Alsatian Almond Macarons (Passover Friendly)
Macarons have been the “It Girl” of the cookie world for a few years. From Laduree to Pierre Herme, those ethereal rainbow-hued confections have inspired odes, tributes, and a million macaroon bakers, and have lead to dawn line-ups stretching down the block waitng for stire opening hours I know more than one pint-sized baker who has presented his or her parent with the recipe and demanded a macaron-baking session.
We are not making those today.
The macarons I grew up with those are the fancy macarons’ more earthbound cousins. Every Passover, my Grandmaman would haul out her table-clamped hand-cranked nut grinder, load in a never ending stream of almonds, turn the crank, and produce a fluffy pile of hand-milled almond flour. When, in my 20s, I was given a copy of the recipe, it did not come with the nut grinder. Fortunately, I found that commercially ground almonds work exceptionally well and are very easy to find.
The miracle of this recipe is the crisp outer shell and the chewy, candylike interior, all achieved with a minimum of ingredients and equipment. In fact, it is less of a recipe than it is a formula – one that you can multiply out as many times as you need in order to achieve maximum cookiedom. So whether you are baking just for yourself or for a party or 30, this formula works out beautifully.
And to amp it up even more, swipe the macarons through the raspberry sauce from the Chocolate-Hazelnut Torte recipe…It is amazingly good.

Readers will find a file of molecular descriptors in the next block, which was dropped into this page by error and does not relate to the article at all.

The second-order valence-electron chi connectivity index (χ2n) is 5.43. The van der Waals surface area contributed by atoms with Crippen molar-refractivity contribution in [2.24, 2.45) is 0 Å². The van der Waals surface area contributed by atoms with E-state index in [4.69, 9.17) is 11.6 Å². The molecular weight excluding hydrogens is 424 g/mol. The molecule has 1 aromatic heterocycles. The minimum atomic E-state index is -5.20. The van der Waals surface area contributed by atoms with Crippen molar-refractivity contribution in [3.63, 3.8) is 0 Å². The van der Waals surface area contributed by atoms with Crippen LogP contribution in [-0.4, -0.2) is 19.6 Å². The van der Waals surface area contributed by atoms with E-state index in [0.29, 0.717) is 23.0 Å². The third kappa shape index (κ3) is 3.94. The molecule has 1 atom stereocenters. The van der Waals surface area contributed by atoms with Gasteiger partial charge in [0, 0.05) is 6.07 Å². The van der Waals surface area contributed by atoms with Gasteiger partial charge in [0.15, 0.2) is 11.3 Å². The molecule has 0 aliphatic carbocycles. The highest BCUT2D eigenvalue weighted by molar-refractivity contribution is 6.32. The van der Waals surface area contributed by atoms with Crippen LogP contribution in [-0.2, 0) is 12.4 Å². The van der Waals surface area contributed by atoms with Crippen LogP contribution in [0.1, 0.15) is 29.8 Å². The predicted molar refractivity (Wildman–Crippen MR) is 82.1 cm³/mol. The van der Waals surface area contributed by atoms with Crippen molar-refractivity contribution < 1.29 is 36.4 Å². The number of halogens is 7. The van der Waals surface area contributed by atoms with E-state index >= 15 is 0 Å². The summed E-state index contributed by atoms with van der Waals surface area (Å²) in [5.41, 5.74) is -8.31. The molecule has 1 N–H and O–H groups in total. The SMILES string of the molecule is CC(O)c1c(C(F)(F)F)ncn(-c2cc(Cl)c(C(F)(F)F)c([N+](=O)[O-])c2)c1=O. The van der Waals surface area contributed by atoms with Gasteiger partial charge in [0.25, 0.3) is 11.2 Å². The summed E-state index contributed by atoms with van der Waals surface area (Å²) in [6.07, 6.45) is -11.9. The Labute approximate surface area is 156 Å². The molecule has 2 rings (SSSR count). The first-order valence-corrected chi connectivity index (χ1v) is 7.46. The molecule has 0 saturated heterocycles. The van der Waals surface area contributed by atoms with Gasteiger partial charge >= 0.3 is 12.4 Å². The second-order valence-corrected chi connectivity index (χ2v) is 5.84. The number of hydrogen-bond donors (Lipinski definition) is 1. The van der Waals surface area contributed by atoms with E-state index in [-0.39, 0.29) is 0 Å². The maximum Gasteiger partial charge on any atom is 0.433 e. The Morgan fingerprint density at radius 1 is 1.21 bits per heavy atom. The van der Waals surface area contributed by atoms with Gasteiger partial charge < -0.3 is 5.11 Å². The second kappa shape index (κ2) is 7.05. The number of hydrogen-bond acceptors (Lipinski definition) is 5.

Alsatian Almond Macarons
Yield: 10 cookies
¾ cup (70g) almond meal (NOT blanched)
½ cup + 2 Tbsp (70g) granulated sugar
1 egg white
pinch of salt
- PREHEAT AND PREP: Preheat oven to 280°F. Line a baking sheet with parchment.
- MIX: Combine all ingredients.
- PORTION: Scoop batter into approximately 1 Tbsp balls and place on prepared cookie sheet.
- BAKE: Bake for 25 minutes, until outer “shell” is dry and cookie comes off the parchment cleanly and bottoms are golden brown.
- Recipe can be multiplied infinitely. It is easiest if you use the grams calculations to do so.
- When you scale up dramatically, you can use liquid egg whites if you want to cut back on wasted egg yolks. 1 large egg white = 30g, so please scale it out appropriately rather than following the chart on the carton. You may want to under-measure as boxed liquid egg whites are more runny than freshly cracked egg whites and will make for a stickier, runnier batter that doesn’t hold its shape as well.